What NOT to Do After Being Waitlisted

Inside the Admissions Office

What NOT to Do After Being Waitlisted

The following is part of an ongoing series, "Inside the Admissions Office," by mentor Evan Cudworth, a college admissions specialist with experience in the admissions office of the University of Chicago.

If you find yourself waitlisted at one of your top programs, you’re inevitably going to be flooded with advice and anecdotes about what other students have done to get off the waitlist. Among the sea of stories, you're bound to hear some fascinating ones, such as “Make a music video!” or “Bake them a cake with your name on it!” These strategies might sound compelling, but they backfire MUCH more than they succeed. And, unfortunately, students don't often hear about the times when these strategies backfire, making them liable to copy students that might have actually ruined their chances in an attempt to be edgy.

Here's the heart of my advice: The most successful students convey their eagerness to attend a program without sounding desperate. I’ve written another article detailing successful strategies (which you can find under the title What to Do After Being Waitlisted), but first here are a few tips on what else NOT to do as a waitlisted student:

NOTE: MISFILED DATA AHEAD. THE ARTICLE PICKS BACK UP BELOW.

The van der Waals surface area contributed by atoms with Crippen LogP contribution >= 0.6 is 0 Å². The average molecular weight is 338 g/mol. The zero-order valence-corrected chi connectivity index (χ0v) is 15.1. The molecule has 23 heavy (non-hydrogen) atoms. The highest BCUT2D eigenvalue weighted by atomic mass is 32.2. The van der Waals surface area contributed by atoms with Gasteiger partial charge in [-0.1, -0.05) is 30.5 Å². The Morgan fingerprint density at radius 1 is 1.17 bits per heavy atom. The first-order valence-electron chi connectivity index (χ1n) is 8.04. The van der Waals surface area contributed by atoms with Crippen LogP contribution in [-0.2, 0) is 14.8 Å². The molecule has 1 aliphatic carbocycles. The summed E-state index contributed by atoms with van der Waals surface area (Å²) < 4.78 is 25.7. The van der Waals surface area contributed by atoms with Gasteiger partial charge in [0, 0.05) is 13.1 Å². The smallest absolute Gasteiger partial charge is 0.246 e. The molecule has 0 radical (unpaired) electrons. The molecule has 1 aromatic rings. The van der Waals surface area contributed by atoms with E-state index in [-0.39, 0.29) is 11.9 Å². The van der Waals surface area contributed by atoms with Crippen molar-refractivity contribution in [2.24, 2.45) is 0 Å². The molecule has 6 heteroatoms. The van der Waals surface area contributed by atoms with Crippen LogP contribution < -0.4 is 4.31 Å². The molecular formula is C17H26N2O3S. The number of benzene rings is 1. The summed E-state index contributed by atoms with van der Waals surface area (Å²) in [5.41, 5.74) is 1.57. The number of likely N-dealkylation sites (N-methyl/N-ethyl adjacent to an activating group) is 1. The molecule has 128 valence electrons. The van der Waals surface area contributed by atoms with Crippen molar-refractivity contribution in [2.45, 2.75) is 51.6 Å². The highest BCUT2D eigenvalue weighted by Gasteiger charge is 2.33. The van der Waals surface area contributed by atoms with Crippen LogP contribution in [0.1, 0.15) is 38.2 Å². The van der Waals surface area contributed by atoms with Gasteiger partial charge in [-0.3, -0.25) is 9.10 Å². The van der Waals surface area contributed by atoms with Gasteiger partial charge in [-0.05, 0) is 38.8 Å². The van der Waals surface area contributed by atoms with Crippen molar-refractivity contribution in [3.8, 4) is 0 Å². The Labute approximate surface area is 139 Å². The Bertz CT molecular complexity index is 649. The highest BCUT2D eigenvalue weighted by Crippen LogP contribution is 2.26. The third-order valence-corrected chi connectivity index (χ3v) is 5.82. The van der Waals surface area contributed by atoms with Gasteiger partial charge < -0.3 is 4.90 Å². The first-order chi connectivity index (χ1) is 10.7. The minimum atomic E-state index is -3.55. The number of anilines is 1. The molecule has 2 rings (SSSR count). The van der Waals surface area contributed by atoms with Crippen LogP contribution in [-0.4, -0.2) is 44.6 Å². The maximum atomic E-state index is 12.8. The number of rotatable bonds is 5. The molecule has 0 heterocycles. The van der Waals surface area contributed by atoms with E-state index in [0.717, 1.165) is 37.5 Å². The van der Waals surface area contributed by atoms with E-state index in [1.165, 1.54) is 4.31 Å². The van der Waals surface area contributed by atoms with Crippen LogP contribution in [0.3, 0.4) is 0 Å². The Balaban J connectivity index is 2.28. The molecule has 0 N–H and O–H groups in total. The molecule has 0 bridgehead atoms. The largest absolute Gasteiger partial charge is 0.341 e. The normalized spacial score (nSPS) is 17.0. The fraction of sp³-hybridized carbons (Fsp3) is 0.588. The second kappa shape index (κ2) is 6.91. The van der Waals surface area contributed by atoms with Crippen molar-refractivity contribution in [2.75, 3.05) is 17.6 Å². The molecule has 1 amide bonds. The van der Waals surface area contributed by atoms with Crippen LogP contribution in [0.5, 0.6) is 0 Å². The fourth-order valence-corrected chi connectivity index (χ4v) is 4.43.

1. Don’t cry. You are not a failure! Educational institutions will enlighten you, not define you. It might feel like you are under a lot of pressure to attend a certain school, but if you focus your emotional energies on the positive accomplishments you’ve made so far, and will continue to make in the future, you will find happiness (at the school most appropriate for you).

2. Don’t give up. This is not a final decision. A waitlist offer simply means that the admissions officers or professors believe that you are intelligent and deserving of attending the program, but there are not enough seats available at this time. Maybe they are waiting to see if they can secure additional funding, or perhaps they need to wait to see how many students from a certain geographical location accept their offer of admission. Admissions criteria are more complicated than just student stats and activities. Remember, there are things you can do! And I enumerate them in the second part of this special series within a series: What to Do After Being Waitlisted.

3. Don’t book a flight to visit. Emotions are running high and this might be your first impulse: “If only they can meet me face to face and see how much I care, they’ll have no choice but to admit me!” Quite the opposite.

Showing up on campus unannounced is not only rude, but can be detrimental to your candidacy. It will be a waste of an expensive trip, and even the best-case scenario will lead to an awkward conversation with an admissions office or officer (if you even get that far).

4. Don’t send a gift. In the US and UK, gift-giving between professionals and strangers is not as common as in some international cultures. Students are discouraged from sending gifts of any kind. If you are waitlisted and you want to make a good impression, sending cookies or other hometown goodies will not help you get accepted.